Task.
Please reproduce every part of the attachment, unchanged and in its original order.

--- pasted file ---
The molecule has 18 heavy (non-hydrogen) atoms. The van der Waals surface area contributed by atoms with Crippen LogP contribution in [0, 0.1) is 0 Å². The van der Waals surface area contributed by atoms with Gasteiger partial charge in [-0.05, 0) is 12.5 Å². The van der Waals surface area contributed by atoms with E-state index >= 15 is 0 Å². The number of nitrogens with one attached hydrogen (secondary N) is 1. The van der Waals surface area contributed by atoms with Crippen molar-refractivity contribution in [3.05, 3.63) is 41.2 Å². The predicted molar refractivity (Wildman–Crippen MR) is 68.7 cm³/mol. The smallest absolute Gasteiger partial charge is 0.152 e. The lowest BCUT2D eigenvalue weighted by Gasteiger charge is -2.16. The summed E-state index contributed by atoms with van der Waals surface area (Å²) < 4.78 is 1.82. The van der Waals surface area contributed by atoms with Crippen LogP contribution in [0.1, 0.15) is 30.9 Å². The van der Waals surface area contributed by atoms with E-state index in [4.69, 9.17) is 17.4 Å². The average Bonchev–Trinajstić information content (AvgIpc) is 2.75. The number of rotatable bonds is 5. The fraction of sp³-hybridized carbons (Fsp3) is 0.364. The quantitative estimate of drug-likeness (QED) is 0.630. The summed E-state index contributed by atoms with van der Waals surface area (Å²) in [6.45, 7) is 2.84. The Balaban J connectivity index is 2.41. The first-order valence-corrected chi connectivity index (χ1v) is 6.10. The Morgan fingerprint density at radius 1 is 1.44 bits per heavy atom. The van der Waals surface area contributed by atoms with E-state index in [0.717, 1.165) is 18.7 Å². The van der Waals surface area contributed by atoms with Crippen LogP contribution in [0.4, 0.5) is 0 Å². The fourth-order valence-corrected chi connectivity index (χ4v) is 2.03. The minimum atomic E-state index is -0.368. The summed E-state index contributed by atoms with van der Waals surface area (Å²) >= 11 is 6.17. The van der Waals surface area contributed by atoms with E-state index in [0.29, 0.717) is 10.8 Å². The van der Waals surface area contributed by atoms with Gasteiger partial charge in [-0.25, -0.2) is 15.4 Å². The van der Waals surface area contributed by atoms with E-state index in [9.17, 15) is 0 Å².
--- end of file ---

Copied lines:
The molecule has 18 heavy (non-hydrogen) atoms. The van der Waals surface area contributed by atoms with Crippen LogP contribution in [0, 0.1) is 0 Å². The van der Waals surface area contributed by atoms with Gasteiger partial charge in [-0.05, 0) is 12.5 Å². The van der Waals surface area contributed by atoms with E-state index >= 15 is 0 Å². The number of nitrogens with one attached hydrogen (secondary N) is 1. The van der Waals surface area contributed by atoms with Crippen molar-refractivity contribution in [3.05, 3.63) is 41.2 Å². The predicted molar refractivity (Wildman–Crippen MR) is 68.7 cm³/mol. The smallest absolute Gasteiger partial charge is 0.152 e. The lowest BCUT2D eigenvalue weighted by Gasteiger charge is -2.16. The summed E-state index contributed by atoms with van der Waals surface area (Å²) < 4.78 is 1.82. The van der Waals surface area contributed by atoms with Crippen LogP contribution in [0.1, 0.15) is 30.9 Å². The van der Waals surface area contributed by atoms with E-state index in [4.69, 9.17) is 17.4 Å². The average Bonchev–Trinajstić information content (AvgIpc) is 2.75. The number of rotatable bonds is 5. The fraction of sp³-hybridized carbons (Fsp3) is 0.364. The quantitative estimate of drug-likeness (QED) is 0.630. The summed E-state index contributed by atoms with van der Waals surface area (Å²) in [6.45, 7) is 2.84. The Balaban J connectivity index is 2.41. The first-order valence-corrected chi connectivity index (χ1v) is 6.10. The Morgan fingerprint density at radius 1 is 1.44 bits per heavy atom. The van der Waals surface area contributed by atoms with E-state index in [0.717, 1.165) is 18.7 Å². The van der Waals surface area contributed by atoms with Crippen LogP contribution in [0.4, 0.5) is 0 Å². The fourth-order valence-corrected chi connectivity index (χ4v) is 2.03. The minimum atomic E-state index is -0.368. The summed E-state index contributed by atoms with van der Waals surface area (Å²) >= 11 is 6.17. The van der Waals surface area contributed by atoms with E-state index in [0.29, 0.717) is 10.8 Å². The van der Waals surface area contributed by atoms with Gasteiger partial charge in [-0.25, -0.2) is 15.4 Å². The van der Waals surface area contributed by atoms with E-state index in [9.17, 15) is 0 Å².